Acceleron’s case is far from the only instance of missing study results. In April, the FDA said it had sent more than 40 of its gentler warnings, the pre-notices of noncompliance, regarding cases involving missing data.
Yet the number of studies listed on ClinicalTrials.gov for which data are missing appears to be much higher. The Evidence Based Medicine DataLab at the University of Oxford built a website for tracking these cases using methods the team explained in a January 2020 article in The Lancet.
This website is called the FDAAA Trials Tracker, named after the FDA Amendments Act 2007 (FDAAA) that mandated posting of studies of products likely to fall under the agency’s jurisdiction, such as drugs and medical devices. As of Monday evening, FDAAA Trials Tracker’s dashboard indicated that the disclosure mandate had been completed for only 7348 of 10,101 trials for which disclosures are required.
“Unclear Why This One Was Chosen”
Acceleron is not an obvious case for the FDA’s choice of an initial enforcement action, said Zarin, who now is the program director for the Multi-Regional Clinical Trials Center of Brigham and Women’s Hospital and Harvard University, Boston, Massachusetts.
“If you’re going to pick one out of the thousands of out-of-compliance trials, it is unclear why this one was chosen,” Zarin said. “I would like to see a more systematic, transparent approach to enforcement that would actually put all trial sponsors on notice that they need to comply.”
The FDAAA Trials Tracker identified instances in which the ClinicalTrials.gov site says data are missing for studies involving products that received FDA approval and that are on the market or are undergoing testing.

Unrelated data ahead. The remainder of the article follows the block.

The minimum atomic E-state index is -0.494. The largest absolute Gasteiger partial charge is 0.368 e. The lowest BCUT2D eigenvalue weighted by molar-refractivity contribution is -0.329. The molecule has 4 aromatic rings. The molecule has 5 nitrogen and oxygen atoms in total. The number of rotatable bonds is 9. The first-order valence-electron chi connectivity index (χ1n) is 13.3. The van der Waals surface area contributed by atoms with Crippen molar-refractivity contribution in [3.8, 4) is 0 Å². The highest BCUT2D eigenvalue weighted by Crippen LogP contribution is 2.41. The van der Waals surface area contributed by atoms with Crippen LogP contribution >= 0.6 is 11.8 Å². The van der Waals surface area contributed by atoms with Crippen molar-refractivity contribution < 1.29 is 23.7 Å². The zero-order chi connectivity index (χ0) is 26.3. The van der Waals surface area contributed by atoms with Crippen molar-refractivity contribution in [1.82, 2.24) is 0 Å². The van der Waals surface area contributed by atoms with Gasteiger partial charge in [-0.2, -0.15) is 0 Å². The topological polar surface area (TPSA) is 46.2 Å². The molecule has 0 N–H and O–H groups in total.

“Continued Prompting From Outside Organizations”
Advocates who promote greater transparency of study results welcomed the FDA’s April 28 announcement of plans for tougher enforcement. But they also said it has taken significant prodding to get the agency to police the ClinicalTrials.gov website.
The nonprofit Universities Allied for Essential Medicines (UAEM) North America said it has long been using the Freedom of Information Act (FOIA) to try to compel the FDA to provide information about its enforcement of disclosure rules. In March, the Technology Law and Policy Clinic of New York University filed an FOIA request on behalf of UAEM.
In a statement, UAEM called the FDA’s April 27 notice to Acceleron “a hopeful sign that the agency will now take its responsibility to enforce these requirements for trial sponsors seriously ― and without continued prompting from outside organizations.”
Concerns about hidden study results date to at least the 1980s, note Nicholas DeVito, MPH, and colleagues in a 2020 article published in The Lancet. DeVito and colleagues are at Oxford and work on the FDAAA Trials Tracker.
They note that it wasn’t until 2017 that the US Department of Health and Human Services put into effect the regulations needed to carry out the 2007 mandate that allows the FDA to enforce reporting compliance. In their article in The Lancet, DeVito and colleagues write that it was “disappointing” that the disclosure legislation had been “passed and then largely ignored.”
Kerry Dooley Young is a freelance journalist based in Washington, D.C. She earlier covered health policy and the federal budget for Congressional Quarterly/CQ Roll Call and the pharmaceutical industry and the Food and Drug Administration for Bloomberg. Follow her on Twitter at @kdooleyyoung.
Follow Medscape on Facebook, Twitter, Instagram, and YouTube.
Source: Read Full Article